Today, I participated in a meeting at the White House described as an “expert roundtable on patient access to health data” hosted by Todd Park (Chief Technology Officer of the United States), Farzad Mostashari (the National Coordinator for Health Information Technology), Leon Rodriguez (Office of Civil Rights) and Peter Levin (CTO Veterans Administration).
Being at the White House within a week of the 25th anniversary of President Reagan’s famous “Mr. Gorbachev, tear down this wall” speech at the Brandenburg Gate, it struck me that tearing down a wall was a good metaphor for what was the goal of today’s meeting. In many respects, healthIT is similar to the “walled gardens” that persisted in mobile phones until they were torn down by the iPhone and Google’s Android. Just as the wireless carriers had their own proprietary environments for apps, health systems (and their EHR vendors) severely limit what can tie in with their systems directly impeding patient access to their health data.
The desired outcomes of the White House roundtable were:
I’ll outline below some of what I heard and shared at the roundtable and my big picture take-aways. Please share your comments below on what else should be done.
Meeting Kicked Off With Passionate “ePatients”
There was a tremendous amount of passion to solve these issues. The most compelling facet of the entire meeting was Nikolai Kirienko, Hugo Campos, Regina Holliday, and Dave deBronkart sharing their experiences as patients (or caregivers). If people weren’t motivated already, this put more fire in their belly to solve this important issue.
Lessons From Tearing Down Wireless Carrier Walled Gardens
I believe there is a parallel to how the wireless companies benefitted when their app store’s walls (i.e., walled gardens) were torn asunder. By no means is it an uncontrolled free-for-all . Apple, in particular, has demonstrated that a mostly open playing field with some control benefits the entire ecosystem. Likewise, a broadly competitive app environment will deliver the greatest benefit to health systems. The key question is how to make that happen.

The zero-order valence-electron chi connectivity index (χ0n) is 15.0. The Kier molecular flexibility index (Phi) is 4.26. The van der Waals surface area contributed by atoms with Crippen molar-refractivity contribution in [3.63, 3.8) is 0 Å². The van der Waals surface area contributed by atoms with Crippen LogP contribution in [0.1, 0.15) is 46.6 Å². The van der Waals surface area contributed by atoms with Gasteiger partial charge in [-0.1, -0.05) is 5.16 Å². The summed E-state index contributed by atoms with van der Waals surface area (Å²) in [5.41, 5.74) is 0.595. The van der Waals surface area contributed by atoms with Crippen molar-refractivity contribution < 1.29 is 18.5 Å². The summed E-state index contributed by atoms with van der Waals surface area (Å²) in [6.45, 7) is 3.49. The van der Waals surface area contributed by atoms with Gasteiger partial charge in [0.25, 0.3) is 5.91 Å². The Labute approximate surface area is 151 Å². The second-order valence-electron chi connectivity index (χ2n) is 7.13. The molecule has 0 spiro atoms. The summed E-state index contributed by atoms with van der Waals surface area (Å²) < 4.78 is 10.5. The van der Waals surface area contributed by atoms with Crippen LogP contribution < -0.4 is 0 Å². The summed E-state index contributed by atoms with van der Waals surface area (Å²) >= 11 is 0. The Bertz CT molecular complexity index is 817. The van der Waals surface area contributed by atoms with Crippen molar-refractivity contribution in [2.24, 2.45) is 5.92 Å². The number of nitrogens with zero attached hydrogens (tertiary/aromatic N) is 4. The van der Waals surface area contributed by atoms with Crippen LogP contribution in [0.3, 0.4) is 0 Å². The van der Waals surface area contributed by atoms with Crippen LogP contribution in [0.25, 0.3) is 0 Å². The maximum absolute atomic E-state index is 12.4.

Follow the Money: Payment Leads to Interaction
To open patient access to health data, technology standards and Meaningful Use are necessary, but they aren’t sufficient. The biggest driver of behavioral change for healthcare providers, whether it’s a hospital or an individual physician, is if they will get reimbursed for some new activity. Further, as John Moore of Chilmark Research highlighted in the other key to successful provider-patient engagement is clinician interaction with their patients.
The role the government can play is embedded in the video below by the recent past United States CTO, Aneesh Chopra. In a nutshell, if new payments models demonstrate they lead to a better healthcare experience for our seniors, Medicare has legal authority to scale reimbursement throughout the system. As Medicare goes, so goes the overall healthcare system.
Clinician Interaction Leads to Patient Involvement and Greatly Improved Health Outcomes
Nothing would tear down the walled gardens that keep patient data locked inside health system silos faster than reimbursement reforms. The legacy “do more, bill more” reimbursement model does nothing to incentivize healthcare providers to weave their patients into the care process. In fact, the opposite is true. In contrast, as I outlined in Patients Are More Than A Vessel For Billing Codes, “the most important member of the care team is the patient.” Ironically, typical proprietary EHR Patient Portals are largely provider centric touting features such as bill payment as a primary benefit — I’m sure that is tremendously exciting to patients.
The core insight that has led to the greatest improvement in health outcomes (see Patients Are More Than A Vessel For Billing Codes for more) has been that for chronic disease management (75% of all healthcare spend), it is the individual or their family who is in control of the decisions that drive outcomes. In other words, it’s not the clinical team who decides whether to fill and complete prescriptions, make dietary and exercise changes and other lifestyle choices. However, clinicians can have a huge effect with the right reimbursement scheme and patient interaction.
Three Steps to Improved Health Outcomes by Paying for Value Over Activity
As the largest payer of healthcare services, the government has a pivotal role to play. At the same time, in aggregate, employers are the largest payer of healthcare services and often usually move faster than the government. As detailed in Strategic Healthcare Investors’ Investment Thesis, IBM and half the Fortune 100 have recently begun changing what they will pay for. Their DIY Health Reform efforts are designed to pay for value over activity can complement what the government should be doing.